Lomax American Patchwork collection to be screened at Opera House

Alan Lomax and crew at the home of old-time banjo player Dink Roberts, in Haw River, NC, 1983
Alan Lomax and crew at the home of old-time banjo player Dink Roberts, in Haw River, NC, 1983

From 1978 to 1983, Alan Lomax and a video crew traveled through the American South, documenting its traditional music – brass bands, second-liners and Mardi Gras Indians in New Orleans; miners, moonshiners and Primitive Baptists in Kentucky; flat-footers, string bands and Piedmont blues in North Carolina; Cajun cowboys, fiddlers and zydeco stompers in French-speaking Louisiana; and fife-and-drum ensembles, gospel quartets and former railroad track-liners, levee-camp muleskinners and players on the pre-war blues circuit in Mississippi.

The footage ultimately totaled over 400 hours and was edited into Lomax’s “American Patchwork” series, which aired on American public television in 1991. But the lion’s share has never been seen publicly.

Nathan Salsburg, curator of the Alan Lomax Archive, will screen a program of assorted clips from the American Patchwork collection at the Pocahontas County Opera House, in Marlinton, on Tuesday, Sept. 24 at 7 p.m.

Nathan Salsburg is a guitarist, producer, archivist and writer in Louisville, Kentucky. As a musician, he has released two solo albums – “Affirmed” (No Quarter, 2011) and “Hard For to Win and Can’t Be Won” (No Quarter, 2013) – and a duet record with Chicago’s James Elkington, entitled “Avos” (Tompkins Square, 2011).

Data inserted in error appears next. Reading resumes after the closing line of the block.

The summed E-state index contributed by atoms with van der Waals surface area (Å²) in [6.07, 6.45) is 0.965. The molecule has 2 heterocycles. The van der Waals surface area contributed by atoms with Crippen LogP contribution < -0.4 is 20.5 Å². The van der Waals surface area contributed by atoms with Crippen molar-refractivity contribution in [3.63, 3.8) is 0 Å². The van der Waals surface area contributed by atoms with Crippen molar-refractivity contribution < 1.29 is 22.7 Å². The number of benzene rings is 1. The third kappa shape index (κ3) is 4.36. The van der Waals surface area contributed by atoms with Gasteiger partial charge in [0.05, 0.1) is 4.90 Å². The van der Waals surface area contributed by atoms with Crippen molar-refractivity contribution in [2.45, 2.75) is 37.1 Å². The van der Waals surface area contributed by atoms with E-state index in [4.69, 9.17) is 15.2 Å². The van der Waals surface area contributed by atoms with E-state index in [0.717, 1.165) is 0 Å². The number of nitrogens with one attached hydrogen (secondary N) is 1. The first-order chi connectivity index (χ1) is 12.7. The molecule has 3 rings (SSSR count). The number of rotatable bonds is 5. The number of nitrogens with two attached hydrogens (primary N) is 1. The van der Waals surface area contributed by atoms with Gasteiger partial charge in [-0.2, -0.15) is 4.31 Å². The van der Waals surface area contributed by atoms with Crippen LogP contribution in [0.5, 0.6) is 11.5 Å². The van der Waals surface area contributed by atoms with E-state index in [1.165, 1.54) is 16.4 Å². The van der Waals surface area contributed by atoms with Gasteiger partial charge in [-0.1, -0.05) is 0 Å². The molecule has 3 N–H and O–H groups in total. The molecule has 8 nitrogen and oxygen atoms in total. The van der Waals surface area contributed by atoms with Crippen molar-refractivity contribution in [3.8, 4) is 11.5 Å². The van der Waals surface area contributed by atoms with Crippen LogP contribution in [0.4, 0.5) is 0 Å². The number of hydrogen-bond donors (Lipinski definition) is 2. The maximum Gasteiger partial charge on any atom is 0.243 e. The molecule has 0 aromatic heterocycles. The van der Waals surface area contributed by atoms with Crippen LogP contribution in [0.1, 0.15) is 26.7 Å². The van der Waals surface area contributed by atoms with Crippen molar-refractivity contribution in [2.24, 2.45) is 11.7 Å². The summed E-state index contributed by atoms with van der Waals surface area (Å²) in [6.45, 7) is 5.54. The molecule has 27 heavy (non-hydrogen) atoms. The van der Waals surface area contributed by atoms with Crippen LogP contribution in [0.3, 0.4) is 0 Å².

Salsburg’s spellbinding fingerstyle guitar playing will also be featured as part of the September 24 event.

Since 2000, Salsburg has worked for the Alan Lomax Archive, where he currently serves as the archive’s Curator, compiling releases of the American folklorist’s recordings, and managing the archive’s online audio, photo and video catalogs, including its YouTube channel. Salsburg has also produced archival releases for the Mississippi and Tompkins Square labels, and he curates the Twos & Fews recording imprint of Chicago’s Drag City company.

Opera House doors open at 6:30 p.m. Tickets are $8. Children 17 and under are admitted free of charge. Tickets are available in advance at pocahontasoperahouse.org and at the Fourth Avenue Gallery in Marlinton.

The Pocahontas County Opera House is located at 818 Third Avenue in Marlinton. Performances at the Opera House are informal, family-friendly and open to all. The entrance and main seating are accessible to persons with disabilities. Persons with disabilities are encouraged to attend; special accommodations can be arranged upon request by calling 304-799-6645.

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